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Enviromart gets 'Poleaxed' on Wellington Motorway

Enviromart gets 'Poleaxed' on Wellington's Motorways

Over the last year Wellingtons Motorway lighting poles have been disappearing. Transit has funded the replacement of the 350 aging spun concrete poles with new steel poles. "The concrete poles had been up since the motorways were constructed. The new steel poles are a lighter, 'shear base' poles and are safer if they are struck by a motorist" says Tim Demsey of Hutt Electrical, the project contractor. "The new poles are also more resilient in a major earthquake."

Motorists will have noticed the removal of old poles and erection of new poles as the project progressed through out the year. "It has been an interesting project. We were restricted to working outside rush hour between 9am and 3pm, in daylight when the lights were off", says Tim Demsey. "Working on 'off-ramps' required closing the off ramps and this could only be done at the weekends."

The new poles have better lighting technology, using a more efficient 250w sodium lamp that outputs 96 lumens per watt. This compares with 40 lumens per watt for a domestic incandescent lamp. The new poles are also easily recycled. Exactly what to do with 350 used spun concrete poles that each weigh a tonne has created a problem as the old poles piled up in Hutt Electrical's yard.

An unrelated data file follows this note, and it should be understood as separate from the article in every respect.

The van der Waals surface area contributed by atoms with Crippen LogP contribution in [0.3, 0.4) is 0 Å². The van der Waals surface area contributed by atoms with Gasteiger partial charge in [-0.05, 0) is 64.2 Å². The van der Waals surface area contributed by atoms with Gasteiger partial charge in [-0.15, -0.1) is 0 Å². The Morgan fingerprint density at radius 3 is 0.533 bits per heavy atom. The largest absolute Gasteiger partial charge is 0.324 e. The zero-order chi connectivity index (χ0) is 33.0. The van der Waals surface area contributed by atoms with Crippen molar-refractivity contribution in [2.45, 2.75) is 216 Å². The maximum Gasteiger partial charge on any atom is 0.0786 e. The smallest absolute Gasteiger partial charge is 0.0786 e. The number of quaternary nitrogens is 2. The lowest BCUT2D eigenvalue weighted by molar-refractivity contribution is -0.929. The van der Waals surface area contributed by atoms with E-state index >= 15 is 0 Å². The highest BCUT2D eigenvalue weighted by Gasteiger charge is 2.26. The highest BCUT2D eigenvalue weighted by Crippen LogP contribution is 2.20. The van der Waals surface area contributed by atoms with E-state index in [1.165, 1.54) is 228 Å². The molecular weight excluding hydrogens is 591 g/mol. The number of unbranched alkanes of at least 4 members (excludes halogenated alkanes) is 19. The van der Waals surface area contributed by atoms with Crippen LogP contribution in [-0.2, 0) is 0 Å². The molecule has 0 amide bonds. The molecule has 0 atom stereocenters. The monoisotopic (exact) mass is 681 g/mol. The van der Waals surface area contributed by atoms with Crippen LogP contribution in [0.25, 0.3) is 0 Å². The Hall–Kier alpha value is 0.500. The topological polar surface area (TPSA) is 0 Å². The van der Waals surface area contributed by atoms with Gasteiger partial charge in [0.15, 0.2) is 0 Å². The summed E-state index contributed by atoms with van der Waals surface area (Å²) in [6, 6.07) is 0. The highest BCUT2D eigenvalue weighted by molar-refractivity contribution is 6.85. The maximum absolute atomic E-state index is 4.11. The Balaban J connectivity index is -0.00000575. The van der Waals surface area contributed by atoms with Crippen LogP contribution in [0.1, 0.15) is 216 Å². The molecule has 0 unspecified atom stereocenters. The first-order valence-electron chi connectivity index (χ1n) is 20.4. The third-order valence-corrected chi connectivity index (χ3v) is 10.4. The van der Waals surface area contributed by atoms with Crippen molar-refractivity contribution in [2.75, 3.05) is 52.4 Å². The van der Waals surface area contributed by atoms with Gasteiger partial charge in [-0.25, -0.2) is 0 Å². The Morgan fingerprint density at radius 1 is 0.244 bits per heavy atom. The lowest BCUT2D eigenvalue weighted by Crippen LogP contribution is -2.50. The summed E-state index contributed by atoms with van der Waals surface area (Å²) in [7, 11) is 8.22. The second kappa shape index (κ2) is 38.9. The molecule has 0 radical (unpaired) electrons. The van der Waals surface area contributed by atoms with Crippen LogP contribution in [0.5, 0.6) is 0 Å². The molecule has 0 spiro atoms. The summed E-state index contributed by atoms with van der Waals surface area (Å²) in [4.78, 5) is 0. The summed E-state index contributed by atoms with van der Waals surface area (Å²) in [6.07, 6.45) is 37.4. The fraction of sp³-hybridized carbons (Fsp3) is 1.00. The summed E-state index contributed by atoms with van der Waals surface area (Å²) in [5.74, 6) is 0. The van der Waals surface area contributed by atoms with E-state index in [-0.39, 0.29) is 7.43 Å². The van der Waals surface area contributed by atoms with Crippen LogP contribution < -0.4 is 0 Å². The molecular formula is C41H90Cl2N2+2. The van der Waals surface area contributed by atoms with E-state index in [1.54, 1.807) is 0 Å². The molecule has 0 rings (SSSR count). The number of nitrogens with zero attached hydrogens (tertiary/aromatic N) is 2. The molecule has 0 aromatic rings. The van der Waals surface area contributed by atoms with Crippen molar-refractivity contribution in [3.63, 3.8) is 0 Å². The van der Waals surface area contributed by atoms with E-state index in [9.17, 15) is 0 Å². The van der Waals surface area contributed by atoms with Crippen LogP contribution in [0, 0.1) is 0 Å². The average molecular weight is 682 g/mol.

"This was a great opportunity for Enviromart, the Wellington regions waste exchange" says Enviromart Co-ordinator Richard Moore. "It is not every exchange where we can divert such a large tonnage from going into the landfill". Enviromart is a free materials exchange program, where businesses can register waste products they wish to dispose of. "Enviromart is a web based exchange and exchanges like this require some lateral thinking" says Richard Moore. "Transporting poles that each weigh a tonne was obviously a problem and so after talking to a number of logging companies I found not only transport , but a company that had a use for the old poles."

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Wairarapa firm, Fearon Logging, was looking for low cost retaining walls to use in their Wairarapa firewood yard as they turn log ends into firewood for the Wellington Region. "Enviromart approached us with these poles, and initially we were interested in a lighting pole in our yard" says Kevin Fearon. "Then we thought that as reinforced concrete they could be constructed into retaining walls. We brought a truckload of 25 poles and built the first wall as a test earlier in the year and now this week we are bringing another 50 poles in two truckloads to finish the job."

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